DAILY ROUNDUPS

If you’ve ever felt intimidated by casting, chances are you’re not alone. Many actors can attest to feeling nervous around casting directors. Considering the extent to which a casting decision can impact an actor’s career, having a case of the nerves isn’t unreasonable. But the people sitting behind the table in the audition room have their own “backstories” that explain what got them there. And if actors learn more about a casting director, they can better understand him or her as a person, which helps alleviate audition nerves.

Casting director Zora DeHorter is known for projects such as “Ali G Indahouse” and “She Spies,” and she recently appeared as an expert on CBS’ new global talent competition show “The World’s Best.” The busy casting director took the time, though, to speak with Casting Networks and share with actors her own personal backstory on how she got into casting. 

DeHorter began her career in the industry by training as an actor in London at the Guildhall School of Music & Drama. But once she made the move to Los Angeles, she found the roles available to her were limited. “It was a long time ago when a lot of the ethnic roles were still very ‘ghetto-fied,’” DeHorter recalls. “Or, you know, the black female [characters] were either abused or drug-users.” She notes that her accent further limited her acting opportunities. “The casting directors could not compute an African American person with a proper British accent because at that time, it was very, very rare.” DeHorter explains. “He [Aaron Spelling] would put me in his shows, but I was always the exotic foreigner. And there were only so many exotic foreigners you could play.” 

DeHorter says she was not getting enough work as an actor, and she eventually found herself seeking more stability in her career. “I said, ‘If I’m going to give up acting, I want to be around actors,’” DeHorter recollects. “And the most obvious place for me at the time was casting.” Once she made the decision, DeHorter set out in her new career by contacting offices that cast her favorite shows and offering to work for them for free in order to gain experience. DeHorter shares that she spent a year working at multiple casting offices, which led to her first solo casting job on Percy Adlon’s 2001 feature film “Hawaiian Gardens.” “I loved [casting] it,” DeHorter relates. “I loved the energy, the connection, working with the director and how collaborative it is.”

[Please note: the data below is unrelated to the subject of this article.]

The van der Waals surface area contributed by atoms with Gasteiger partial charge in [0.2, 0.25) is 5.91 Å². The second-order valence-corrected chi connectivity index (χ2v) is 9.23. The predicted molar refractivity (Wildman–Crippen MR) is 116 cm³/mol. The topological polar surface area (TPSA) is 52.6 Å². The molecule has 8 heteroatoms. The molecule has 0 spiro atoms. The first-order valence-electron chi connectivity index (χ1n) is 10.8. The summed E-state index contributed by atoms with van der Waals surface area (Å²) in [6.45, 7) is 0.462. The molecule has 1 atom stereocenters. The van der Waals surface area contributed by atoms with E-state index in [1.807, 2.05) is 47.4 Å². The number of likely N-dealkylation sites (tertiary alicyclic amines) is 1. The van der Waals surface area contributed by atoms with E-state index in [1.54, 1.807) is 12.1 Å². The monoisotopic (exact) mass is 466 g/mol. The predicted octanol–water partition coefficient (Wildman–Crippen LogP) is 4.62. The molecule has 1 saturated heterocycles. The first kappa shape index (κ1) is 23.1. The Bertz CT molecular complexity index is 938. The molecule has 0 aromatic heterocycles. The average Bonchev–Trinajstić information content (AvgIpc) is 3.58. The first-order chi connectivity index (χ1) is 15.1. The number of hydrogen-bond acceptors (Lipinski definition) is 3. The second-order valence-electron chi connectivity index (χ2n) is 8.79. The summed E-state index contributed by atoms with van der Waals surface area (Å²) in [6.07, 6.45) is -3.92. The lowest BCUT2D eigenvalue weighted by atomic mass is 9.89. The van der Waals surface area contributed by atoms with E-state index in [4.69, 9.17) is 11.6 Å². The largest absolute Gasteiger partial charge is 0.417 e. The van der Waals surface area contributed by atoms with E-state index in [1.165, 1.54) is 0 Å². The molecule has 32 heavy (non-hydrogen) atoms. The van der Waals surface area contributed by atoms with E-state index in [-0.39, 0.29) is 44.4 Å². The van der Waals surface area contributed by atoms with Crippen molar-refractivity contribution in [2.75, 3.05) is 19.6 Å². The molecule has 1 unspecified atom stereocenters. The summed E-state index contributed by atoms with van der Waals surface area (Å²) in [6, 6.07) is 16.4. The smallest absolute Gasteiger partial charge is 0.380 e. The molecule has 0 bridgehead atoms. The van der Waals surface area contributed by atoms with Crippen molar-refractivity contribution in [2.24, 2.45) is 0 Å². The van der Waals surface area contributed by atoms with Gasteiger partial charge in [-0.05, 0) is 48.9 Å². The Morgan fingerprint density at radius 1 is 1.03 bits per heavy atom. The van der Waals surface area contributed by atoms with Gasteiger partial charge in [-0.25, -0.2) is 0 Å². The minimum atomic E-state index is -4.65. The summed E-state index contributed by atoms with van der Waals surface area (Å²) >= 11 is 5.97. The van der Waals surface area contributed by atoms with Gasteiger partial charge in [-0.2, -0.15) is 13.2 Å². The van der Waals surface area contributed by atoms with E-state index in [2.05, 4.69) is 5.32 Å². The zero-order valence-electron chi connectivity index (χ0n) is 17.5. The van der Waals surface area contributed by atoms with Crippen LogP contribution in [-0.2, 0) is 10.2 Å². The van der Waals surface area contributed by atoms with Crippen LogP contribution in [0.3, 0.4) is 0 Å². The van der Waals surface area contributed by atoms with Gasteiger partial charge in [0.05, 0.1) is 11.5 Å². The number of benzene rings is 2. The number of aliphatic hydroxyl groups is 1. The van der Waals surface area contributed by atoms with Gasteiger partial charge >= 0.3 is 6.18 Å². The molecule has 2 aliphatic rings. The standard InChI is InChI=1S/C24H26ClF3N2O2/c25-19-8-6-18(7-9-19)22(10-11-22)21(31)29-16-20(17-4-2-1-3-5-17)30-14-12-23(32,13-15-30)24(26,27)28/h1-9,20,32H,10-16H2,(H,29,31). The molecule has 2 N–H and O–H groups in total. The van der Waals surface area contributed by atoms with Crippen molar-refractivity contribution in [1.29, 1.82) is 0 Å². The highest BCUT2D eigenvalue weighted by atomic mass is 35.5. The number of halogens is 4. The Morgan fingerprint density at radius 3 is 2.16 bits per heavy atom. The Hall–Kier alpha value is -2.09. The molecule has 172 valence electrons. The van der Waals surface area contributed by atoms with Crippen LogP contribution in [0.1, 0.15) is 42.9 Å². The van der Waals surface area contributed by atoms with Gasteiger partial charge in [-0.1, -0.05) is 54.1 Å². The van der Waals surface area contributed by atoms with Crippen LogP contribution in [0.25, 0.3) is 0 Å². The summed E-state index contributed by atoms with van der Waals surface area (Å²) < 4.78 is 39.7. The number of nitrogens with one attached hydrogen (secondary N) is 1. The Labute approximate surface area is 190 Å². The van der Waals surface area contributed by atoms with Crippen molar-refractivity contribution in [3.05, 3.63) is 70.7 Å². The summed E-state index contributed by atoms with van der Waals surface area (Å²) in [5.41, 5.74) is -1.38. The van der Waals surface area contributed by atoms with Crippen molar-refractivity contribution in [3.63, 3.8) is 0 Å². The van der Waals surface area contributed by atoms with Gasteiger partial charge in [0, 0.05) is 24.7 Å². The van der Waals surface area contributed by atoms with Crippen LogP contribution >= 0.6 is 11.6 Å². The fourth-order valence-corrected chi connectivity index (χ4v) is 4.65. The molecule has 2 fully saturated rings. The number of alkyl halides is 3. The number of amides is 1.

DeHorter says that her passion and love for the work has kept her in casting ever since. She shares that her own experience auditioning as an actor plays a big role in how she runs her sessions now. “I would get feedback like, ‘Oh that was nice,’” DeHorter remembers. She explains that that type of note wasn’t actionable and didn’t help her grow as an actor. DeHorter shares that when she auditions actors now, she starts with a positive note and then, “I’ll tell them what needs to be worked on and how we get there together.” The casting director also wants to help actors by reminding them to stay motivated in a very competitive industry. “Do not sit back and get comfortable,” DeHorter advises. “You’ve got to keep pushing.” 

DeHorter gives actors another key to audition success: being in the moment. “The thing about reading a script is that you always know what’s coming,” she notes. “But you can’t play that; you’ve just got to deal with this present moment.” “The World’s Best” expert adds that while filming the show, she saw a unique act that served as the perfect example. “A ventriloquist puppeteer did that [stayed present in the moment],” DeHorter recalls. “That’s exactly what I try to teach actors.” 

DeHorter’s words can help de-stress actors who find themselves sweating around casting directors. She is an example of a casting person who can relate to actors because she’s experienced the “actor’s life,” and her passion for helping actors grow in the craft informs the way she runs her sessions. So for those of you worrying about your next auditions, take DeHorter’s story to heart. It’s a reminder that many casting people have a passion for helping actors succeed.  

 

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